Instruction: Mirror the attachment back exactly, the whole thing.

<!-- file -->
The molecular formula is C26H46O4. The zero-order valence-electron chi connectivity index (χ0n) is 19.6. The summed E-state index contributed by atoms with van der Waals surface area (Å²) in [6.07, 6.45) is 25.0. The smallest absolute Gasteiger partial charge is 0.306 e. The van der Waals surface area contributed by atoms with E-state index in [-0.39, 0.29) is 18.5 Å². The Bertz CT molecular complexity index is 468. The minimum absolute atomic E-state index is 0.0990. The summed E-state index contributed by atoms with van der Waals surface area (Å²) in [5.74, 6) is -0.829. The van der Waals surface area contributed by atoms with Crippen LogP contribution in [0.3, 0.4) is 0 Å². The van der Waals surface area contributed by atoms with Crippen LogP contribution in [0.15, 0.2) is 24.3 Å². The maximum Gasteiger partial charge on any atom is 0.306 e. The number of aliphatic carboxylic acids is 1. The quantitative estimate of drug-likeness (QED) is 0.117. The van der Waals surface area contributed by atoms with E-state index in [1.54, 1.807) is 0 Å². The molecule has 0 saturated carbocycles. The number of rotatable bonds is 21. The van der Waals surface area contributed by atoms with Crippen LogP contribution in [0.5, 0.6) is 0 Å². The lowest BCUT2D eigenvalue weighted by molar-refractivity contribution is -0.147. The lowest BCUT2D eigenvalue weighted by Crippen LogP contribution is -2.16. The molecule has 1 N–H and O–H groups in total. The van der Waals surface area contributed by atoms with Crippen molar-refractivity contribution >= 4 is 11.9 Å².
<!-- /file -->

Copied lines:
The molecular formula is C26H46O4. The zero-order valence-electron chi connectivity index (χ0n) is 19.6. The summed E-state index contributed by atoms with van der Waals surface area (Å²) in [6.07, 6.45) is 25.0. The smallest absolute Gasteiger partial charge is 0.306 e. The van der Waals surface area contributed by atoms with E-state index in [-0.39, 0.29) is 18.5 Å². The Bertz CT molecular complexity index is 468. The minimum absolute atomic E-state index is 0.0990. The summed E-state index contributed by atoms with van der Waals surface area (Å²) in [5.74, 6) is -0.829. The van der Waals surface area contributed by atoms with Crippen LogP contribution in [0.3, 0.4) is 0 Å². The van der Waals surface area contributed by atoms with Crippen LogP contribution in [0.15, 0.2) is 24.3 Å². The maximum Gasteiger partial charge on any atom is 0.306 e. The number of aliphatic carboxylic acids is 1. The quantitative estimate of drug-likeness (QED) is 0.117. The van der Waals surface area contributed by atoms with E-state index in [1.54, 1.807) is 0 Å². The molecule has 0 saturated carbocycles. The number of rotatable bonds is 21. The van der Waals surface area contributed by atoms with Crippen LogP contribution in [0.5, 0.6) is 0 Å². The lowest BCUT2D eigenvalue weighted by molar-refractivity contribution is -0.147. The lowest BCUT2D eigenvalue weighted by Crippen LogP contribution is -2.16. The molecule has 1 N–H and O–H groups in total. The van der Waals surface area contributed by atoms with Crippen molar-refractivity contribution >= 4 is 11.9 Å².